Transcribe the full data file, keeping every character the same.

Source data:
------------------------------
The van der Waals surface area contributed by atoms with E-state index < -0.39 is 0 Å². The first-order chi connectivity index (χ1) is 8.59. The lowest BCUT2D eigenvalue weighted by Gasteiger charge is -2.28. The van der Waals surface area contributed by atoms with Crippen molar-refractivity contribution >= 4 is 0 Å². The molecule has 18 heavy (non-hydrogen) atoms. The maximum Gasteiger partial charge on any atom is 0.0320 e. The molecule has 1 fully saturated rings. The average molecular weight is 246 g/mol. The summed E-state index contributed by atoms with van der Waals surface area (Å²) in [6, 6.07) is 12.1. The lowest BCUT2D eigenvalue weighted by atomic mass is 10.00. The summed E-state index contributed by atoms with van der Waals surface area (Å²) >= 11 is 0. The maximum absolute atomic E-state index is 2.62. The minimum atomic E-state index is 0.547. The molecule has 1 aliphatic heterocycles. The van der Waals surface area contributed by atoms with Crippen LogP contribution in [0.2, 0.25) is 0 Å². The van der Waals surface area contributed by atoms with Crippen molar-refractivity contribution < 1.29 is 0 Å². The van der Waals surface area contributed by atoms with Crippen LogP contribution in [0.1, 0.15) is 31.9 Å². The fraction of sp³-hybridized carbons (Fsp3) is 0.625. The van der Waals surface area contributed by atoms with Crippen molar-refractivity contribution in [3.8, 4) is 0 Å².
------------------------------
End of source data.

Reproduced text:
The van der Waals surface area contributed by atoms with E-state index < -0.39 is 0 Å². The first-order chi connectivity index (χ1) is 8.59. The lowest BCUT2D eigenvalue weighted by Gasteiger charge is -2.28. The van der Waals surface area contributed by atoms with Crippen molar-refractivity contribution >= 4 is 0 Å². The molecule has 18 heavy (non-hydrogen) atoms. The maximum Gasteiger partial charge on any atom is 0.0320 e. The molecule has 1 fully saturated rings. The average molecular weight is 246 g/mol. The summed E-state index contributed by atoms with van der Waals surface area (Å²) in [6, 6.07) is 12.1. The lowest BCUT2D eigenvalue weighted by atomic mass is 10.00. The summed E-state index contributed by atoms with van der Waals surface area (Å²) >= 11 is 0. The maximum absolute atomic E-state index is 2.62. The minimum atomic E-state index is 0.547. The molecule has 1 aliphatic heterocycles. The van der Waals surface area contributed by atoms with Crippen LogP contribution in [0.2, 0.25) is 0 Å². The van der Waals surface area contributed by atoms with Crippen molar-refractivity contribution < 1.29 is 0 Å². The van der Waals surface area contributed by atoms with Crippen LogP contribution in [0.1, 0.15) is 31.9 Å². The fraction of sp³-hybridized carbons (Fsp3) is 0.625. The van der Waals surface area contributed by atoms with Crippen molar-refractivity contribution in [3.8, 4) is 0 Å².